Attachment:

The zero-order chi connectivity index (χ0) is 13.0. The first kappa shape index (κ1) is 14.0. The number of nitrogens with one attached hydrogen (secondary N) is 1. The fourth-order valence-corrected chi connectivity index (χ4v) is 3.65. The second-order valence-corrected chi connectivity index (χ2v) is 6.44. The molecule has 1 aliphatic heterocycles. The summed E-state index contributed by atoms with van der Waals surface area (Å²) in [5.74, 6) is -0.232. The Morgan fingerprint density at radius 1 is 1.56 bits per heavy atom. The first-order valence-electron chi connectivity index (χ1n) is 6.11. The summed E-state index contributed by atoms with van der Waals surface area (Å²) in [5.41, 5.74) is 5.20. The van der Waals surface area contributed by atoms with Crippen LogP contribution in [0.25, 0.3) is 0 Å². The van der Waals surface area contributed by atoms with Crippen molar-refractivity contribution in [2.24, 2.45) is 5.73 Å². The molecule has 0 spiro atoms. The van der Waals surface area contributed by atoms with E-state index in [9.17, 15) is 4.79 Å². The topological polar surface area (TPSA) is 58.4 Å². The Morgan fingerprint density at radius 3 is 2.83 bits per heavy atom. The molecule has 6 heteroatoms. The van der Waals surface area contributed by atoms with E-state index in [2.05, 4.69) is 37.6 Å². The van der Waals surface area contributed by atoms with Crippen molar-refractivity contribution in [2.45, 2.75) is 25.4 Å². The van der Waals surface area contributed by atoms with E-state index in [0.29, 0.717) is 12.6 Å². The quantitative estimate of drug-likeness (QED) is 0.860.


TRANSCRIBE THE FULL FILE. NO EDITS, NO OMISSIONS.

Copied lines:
The zero-order chi connectivity index (χ0) is 13.0. The first kappa shape index (κ1) is 14.0. The number of nitrogens with one attached hydrogen (secondary N) is 1. The fourth-order valence-corrected chi connectivity index (χ4v) is 3.65. The second-order valence-corrected chi connectivity index (χ2v) is 6.44. The molecule has 1 aliphatic heterocycles. The summed E-state index contributed by atoms with van der Waals surface area (Å²) in [5.74, 6) is -0.232. The Morgan fingerprint density at radius 1 is 1.56 bits per heavy atom. The first-order valence-electron chi connectivity index (χ1n) is 6.11. The summed E-state index contributed by atoms with van der Waals surface area (Å²) in [5.41, 5.74) is 5.20. The van der Waals surface area contributed by atoms with Crippen LogP contribution in [0.25, 0.3) is 0 Å². The van der Waals surface area contributed by atoms with Crippen molar-refractivity contribution in [2.24, 2.45) is 5.73 Å². The molecule has 0 spiro atoms. The van der Waals surface area contributed by atoms with E-state index in [9.17, 15) is 4.79 Å². The topological polar surface area (TPSA) is 58.4 Å². The Morgan fingerprint density at radius 3 is 2.83 bits per heavy atom. The molecule has 6 heteroatoms. The van der Waals surface area contributed by atoms with E-state index in [2.05, 4.69) is 37.6 Å². The van der Waals surface area contributed by atoms with Crippen molar-refractivity contribution in [2.45, 2.75) is 25.4 Å². The van der Waals surface area contributed by atoms with E-state index in [0.29, 0.717) is 12.6 Å². The quantitative estimate of drug-likeness (QED) is 0.860.